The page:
A little more than a hundred miles east of Los Angeles, the desert resort of Palm Springs lures serious golfers and outdoor sports enthusiasts with its abundant charms. Consistent year-round sunshine, balmy temperatures, and almost zero rainfall come standard, while the 125 public and private golf courses in Coachella Valley and its environs constitute the most golf courses of any region in California. Leading golf publications have picked Palm Springs as particularly appealing for couples and golfing families, but any golfer should find inspiration from the wide open spaces and grandiose mountain backdrop.
Founded in 1926, La Quinta is the oldest resort in Palm Springs. Among citrus trees and hacienda-style elegance, 90 championship holes from leading course designers await. The only private club in the world with two courses in "Golf Magazine’s" top 100, La Quinta includes: the public PGA West TPC Stadium Course designed by Pete Dye, once ranked the fourth toughest course in the U.S. by "Golf Digest;" the only Greg Norman-designed course in Coachella Valley, which has tight fairways fringed by desert rough and colorful flowers; and the Nicklaus Tournament Course, where precisely manicured fairways taper to challenging rough. With the added sand hazards, players need to exploit their full range of shots.
The Dunes and Mountain courses at La Quinta share a clubhouse. The former, designed by Pete Dye, was initially one of the venues for the PGA Tour Qualifying School. Based on a Scottish links design with narrow fairways and thick rough, the course made "Golf Digest’s" top 75 courses in America. Recommended for novice golfers, the Dunes has 78 sand bunkers, raised greens, and spectacular holes playing toward the mountains. The recently renovated Mountain Course, seemingly hewn from the Santa Rosa mountains, is a warren of pot bunkers and well-bunkered greens. One of "Golf Magazine’s" top 100 courses, it's a favorite PGA championship venue. With make-or-break doglegs and elevation shifts, Mountain requires accuracy and strategy.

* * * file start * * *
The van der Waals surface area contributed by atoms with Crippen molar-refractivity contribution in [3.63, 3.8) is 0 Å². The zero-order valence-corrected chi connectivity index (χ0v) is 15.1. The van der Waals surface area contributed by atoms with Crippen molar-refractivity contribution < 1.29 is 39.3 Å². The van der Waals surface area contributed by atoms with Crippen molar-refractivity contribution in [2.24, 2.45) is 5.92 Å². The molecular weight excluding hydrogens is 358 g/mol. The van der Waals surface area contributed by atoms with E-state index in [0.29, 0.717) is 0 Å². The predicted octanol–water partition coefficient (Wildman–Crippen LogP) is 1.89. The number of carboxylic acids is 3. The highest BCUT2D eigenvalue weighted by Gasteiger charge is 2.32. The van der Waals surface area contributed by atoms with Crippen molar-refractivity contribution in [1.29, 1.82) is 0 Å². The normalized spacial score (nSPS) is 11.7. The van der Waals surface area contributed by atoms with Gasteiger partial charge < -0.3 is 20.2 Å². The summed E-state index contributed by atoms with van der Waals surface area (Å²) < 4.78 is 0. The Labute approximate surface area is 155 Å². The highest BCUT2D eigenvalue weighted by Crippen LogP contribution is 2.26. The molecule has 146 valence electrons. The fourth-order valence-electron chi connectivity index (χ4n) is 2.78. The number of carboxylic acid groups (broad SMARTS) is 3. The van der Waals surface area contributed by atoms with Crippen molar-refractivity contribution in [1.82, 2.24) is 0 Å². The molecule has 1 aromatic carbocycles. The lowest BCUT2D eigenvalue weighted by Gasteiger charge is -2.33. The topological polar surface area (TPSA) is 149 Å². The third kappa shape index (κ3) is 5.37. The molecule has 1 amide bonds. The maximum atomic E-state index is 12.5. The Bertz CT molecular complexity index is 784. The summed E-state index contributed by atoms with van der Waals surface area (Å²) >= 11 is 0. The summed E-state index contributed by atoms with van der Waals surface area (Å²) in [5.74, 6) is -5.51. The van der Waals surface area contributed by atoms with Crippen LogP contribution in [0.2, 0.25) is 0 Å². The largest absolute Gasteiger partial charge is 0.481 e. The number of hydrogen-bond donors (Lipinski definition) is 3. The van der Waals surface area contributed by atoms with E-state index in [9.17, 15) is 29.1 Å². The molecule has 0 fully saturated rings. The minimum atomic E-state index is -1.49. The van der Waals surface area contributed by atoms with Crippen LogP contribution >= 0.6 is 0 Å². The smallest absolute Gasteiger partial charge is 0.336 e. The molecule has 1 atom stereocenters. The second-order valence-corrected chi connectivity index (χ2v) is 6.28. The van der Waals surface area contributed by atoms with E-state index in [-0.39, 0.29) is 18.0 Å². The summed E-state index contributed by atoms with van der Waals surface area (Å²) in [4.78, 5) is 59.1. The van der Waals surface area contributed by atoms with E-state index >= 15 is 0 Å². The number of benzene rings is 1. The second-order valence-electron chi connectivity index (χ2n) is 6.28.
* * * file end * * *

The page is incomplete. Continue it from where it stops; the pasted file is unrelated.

Mountain Vista’s two championship courses include more than 20 lakes, waterfalls and emerald-green fairways. The 6,669-yard Santa Rosa, "Greenskeeper’s" top-ranked course, designed by Greg Nash and Billy Casper, features wide landing zones and just 49 bunkers, making it player-friendly. The San Gorgonio Course, while shorter, is a long-hitter’s paradise on the back nine. The Arnold Palmer-designed Classic Club, "Greenskeeper’s" No. 2 pick, hosts the Bob Hope Classic (now known as the Humana Challenge). A top-10 desert course according to "Desert Golf," it packs in 14 stone bridges, more than 5,000 pine, pepperwood and olive trees and 30 acres of water features.
Indian Wells Resort, home of the LG Skins Game, is California's only 36-hole public course in "Golf Week’s" top 20. Choose from the Players Course, with wide fairways but demanding bunkers, or the Celebrity Course, with undulating fairways, soaring pines, streams, and lakes. Desert Willow Resort was voted "Desert Golf’s" No. 1 public access course. The Firecliff Course totals 7,056 yards but still incorporates more than 100 bunkers or waste areas. With some fearsome hazards, the course is ideal for the competent golfer. The Mountain View course has fewer bunkers and gentle expanses of turfgrass, with impressive views along Coachella Valley.
- isogood/iStock/Getty Images